To “compete” with an orchestra? Is that what you think you’re doing, Mr/Ms Vibrato-bot when you perform with an orchestra? You think you’re “competing?” Why is one of a competitive mindset? Why is one trying to “compete” with the orchestra? I doubt that the orchestra feels that it’s a competition. Mature musicians — which would seem to exclude many if not most Vibrato-bots — are supposed to be working with the orchestra. Not competing with it. Idiots! It would appear that Ms/Mr Vibrato-bot is not clear on the concept of what music-making is all about. It’s not about competing with anyone. But I must say that “competing” is often the impression one gets from these screaming opera singers/divas who are invited to scream out the solo passages in choral symphonic works. Take Beethoven’s Ninth (or his Choral Fantasy), for example. The quartet in the final movement never (or very rarely) seem to try to harmonise with each other. Instead, it becomes a screaming match. They seem to try to compete with each other to see which of them can out-scream the others. Someone made a comment about this online in reference to “heavy vibrato.” The person wrote that he had never heard the quartet in Beethoven’s Ninth sung where it didn’t sound like a train wreck. Yes, I’m glad someone else has noticed that finally. Mi amigo and I recently watched a performance of the Ninth and the soprano soloist seemed determined to out-scream them all. She was awful. Her harsh screaming ruined the performance. She reared back and tried to out-scream and dominate the other soloists. She made no attempt to harmonise with the other three soloists. The tenor came in as a close second to her. It’s most unfortunate that these screaming Vibrato-bot soloists don’t understand what music-making is about. It’s not about competing and trying to dominate and overpower one another. It’s about musicians making music in solidarity with each other. Where did this competing nonsense come from? We all supposedly/hopefully want a perfect performance — or as ideal as possible — without one person such as a self-absorbed vocal soloist diva thinking that the entire concert is his or her personal recital and with little regard for the other musicians on stage, as if having to outdo all the rest.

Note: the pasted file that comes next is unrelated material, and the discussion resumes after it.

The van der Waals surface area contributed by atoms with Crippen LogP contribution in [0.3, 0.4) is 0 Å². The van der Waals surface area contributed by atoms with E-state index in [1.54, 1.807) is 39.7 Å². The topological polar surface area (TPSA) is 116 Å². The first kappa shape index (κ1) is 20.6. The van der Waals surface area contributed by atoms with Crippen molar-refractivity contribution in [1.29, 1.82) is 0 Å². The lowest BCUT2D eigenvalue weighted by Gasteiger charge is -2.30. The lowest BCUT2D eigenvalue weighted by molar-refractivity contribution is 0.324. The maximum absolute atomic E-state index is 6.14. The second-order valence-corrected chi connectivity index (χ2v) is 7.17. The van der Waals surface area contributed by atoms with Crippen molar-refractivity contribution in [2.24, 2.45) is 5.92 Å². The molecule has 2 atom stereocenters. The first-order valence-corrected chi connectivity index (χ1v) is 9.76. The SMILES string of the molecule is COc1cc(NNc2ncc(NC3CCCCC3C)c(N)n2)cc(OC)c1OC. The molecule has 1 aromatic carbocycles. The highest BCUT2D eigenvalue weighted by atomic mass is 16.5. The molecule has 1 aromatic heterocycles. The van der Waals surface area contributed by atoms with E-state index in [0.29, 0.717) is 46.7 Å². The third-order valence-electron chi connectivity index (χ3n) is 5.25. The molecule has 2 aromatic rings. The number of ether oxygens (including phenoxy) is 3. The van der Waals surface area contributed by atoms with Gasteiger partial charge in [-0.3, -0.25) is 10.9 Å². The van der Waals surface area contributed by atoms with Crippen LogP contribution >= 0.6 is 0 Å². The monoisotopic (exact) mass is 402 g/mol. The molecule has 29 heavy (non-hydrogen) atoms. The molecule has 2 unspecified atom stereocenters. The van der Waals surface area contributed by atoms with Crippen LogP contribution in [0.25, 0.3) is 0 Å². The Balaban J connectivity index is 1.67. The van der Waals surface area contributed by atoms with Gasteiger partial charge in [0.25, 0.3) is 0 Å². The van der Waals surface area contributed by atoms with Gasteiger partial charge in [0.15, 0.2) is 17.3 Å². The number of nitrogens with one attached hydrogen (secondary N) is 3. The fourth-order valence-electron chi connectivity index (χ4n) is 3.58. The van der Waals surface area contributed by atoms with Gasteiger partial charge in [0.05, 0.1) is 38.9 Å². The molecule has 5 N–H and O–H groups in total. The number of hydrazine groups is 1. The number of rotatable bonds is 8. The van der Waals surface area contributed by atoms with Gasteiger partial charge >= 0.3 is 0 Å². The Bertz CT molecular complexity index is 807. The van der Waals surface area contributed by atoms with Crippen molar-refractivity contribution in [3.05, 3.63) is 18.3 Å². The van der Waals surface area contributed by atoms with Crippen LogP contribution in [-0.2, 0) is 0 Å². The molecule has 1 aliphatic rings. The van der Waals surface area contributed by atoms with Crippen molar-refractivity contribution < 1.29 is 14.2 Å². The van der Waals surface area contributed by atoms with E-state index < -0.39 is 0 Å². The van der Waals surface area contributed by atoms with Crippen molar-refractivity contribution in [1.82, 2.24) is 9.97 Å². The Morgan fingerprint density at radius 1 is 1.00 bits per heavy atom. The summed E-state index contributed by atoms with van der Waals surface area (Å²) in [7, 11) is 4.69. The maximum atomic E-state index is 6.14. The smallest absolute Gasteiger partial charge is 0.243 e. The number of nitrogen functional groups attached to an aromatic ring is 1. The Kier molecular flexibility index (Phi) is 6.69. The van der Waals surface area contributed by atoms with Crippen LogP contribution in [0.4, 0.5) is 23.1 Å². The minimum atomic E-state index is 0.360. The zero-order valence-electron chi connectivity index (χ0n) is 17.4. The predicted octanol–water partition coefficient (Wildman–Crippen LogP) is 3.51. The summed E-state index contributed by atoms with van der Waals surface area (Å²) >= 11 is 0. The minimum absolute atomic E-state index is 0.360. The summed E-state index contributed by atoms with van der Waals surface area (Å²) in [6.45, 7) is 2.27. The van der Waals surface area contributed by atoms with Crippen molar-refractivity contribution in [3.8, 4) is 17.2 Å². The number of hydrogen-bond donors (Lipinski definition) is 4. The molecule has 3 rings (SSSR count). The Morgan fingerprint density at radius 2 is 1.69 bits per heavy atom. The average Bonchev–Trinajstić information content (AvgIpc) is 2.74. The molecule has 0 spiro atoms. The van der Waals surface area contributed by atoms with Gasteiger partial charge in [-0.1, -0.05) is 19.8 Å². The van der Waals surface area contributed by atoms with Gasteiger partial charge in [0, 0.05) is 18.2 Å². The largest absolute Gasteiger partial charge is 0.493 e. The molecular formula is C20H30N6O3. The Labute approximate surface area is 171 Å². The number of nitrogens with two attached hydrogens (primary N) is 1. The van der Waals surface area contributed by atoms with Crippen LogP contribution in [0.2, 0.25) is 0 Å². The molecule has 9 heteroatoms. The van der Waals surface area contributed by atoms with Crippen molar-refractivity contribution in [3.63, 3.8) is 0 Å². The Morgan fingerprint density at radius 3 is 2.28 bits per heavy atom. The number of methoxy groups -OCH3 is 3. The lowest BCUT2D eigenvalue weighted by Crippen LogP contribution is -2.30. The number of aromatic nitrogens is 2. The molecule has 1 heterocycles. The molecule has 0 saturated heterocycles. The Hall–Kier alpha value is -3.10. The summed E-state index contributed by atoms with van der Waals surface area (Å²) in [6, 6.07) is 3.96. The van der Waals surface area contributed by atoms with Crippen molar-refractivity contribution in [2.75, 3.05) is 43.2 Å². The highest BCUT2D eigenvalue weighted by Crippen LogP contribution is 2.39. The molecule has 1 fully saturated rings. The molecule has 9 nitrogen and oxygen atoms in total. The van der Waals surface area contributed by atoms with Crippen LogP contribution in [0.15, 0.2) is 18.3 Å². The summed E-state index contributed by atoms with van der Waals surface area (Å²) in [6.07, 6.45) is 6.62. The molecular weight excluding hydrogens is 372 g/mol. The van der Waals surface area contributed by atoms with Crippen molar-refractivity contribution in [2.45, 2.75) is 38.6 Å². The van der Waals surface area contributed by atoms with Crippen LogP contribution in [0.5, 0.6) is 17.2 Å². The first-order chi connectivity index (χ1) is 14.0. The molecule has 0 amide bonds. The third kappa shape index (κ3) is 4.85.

What about in a recital?

When an opera diva gives a recital, it’s usually with piano accompaniment. Well, these opera singers screamers could easily blow the piano off the stage with their obnoxious, harsh-sounding voice. And with vocal screamers, there’s no “competition” with the piano. There’s no “singing over the piano” in part, because the best piano accompanist plays “under” the musician one is accompanying. An accompanist does not try to overpower or “play over” the person s/he is accompanying. Therefore, in recital, an opera diva or another vocalist who is hell-bent on — what sounds like — screaming using wobbling, quivering and fluttering vibrato can instead sing with a beautiful, lovely straight tone on pitch (hopefully), because there’s no accompaniment to “compete” with or scream over. The excellent piano accompanist plays quieter than the singer, except when s/he has his/her moments when the diva is not singing. But of course we’ll never see what I’ve suggested happen. But this blows yet enough hole in the Vibrato-bots marketing propaganda.

The Vibrato-bots go on about “Utilizing technique” as if the voice is a machine. Someone wrote in an online comment: “Vibrato is not used in Renaissance music.” Well it’s not supposed to be, but they sing with fluttery, quivering and annoying vibrato in some Renaissance music at La cathédrale Notre-Dame de Paris, of all places! I’ve heard them do so on multiple occasions and was quite surprised by it. I was surprised that they didn’t know any better considering they’re in a Choir School. This has been pointed out to them and one of their choristers admitted that vibrato is not to be used in Renaissance music, yet one hears vibrato in Renaissance music on occasion in their Liturgies.

The Ugly Politics in some Conservatories of Music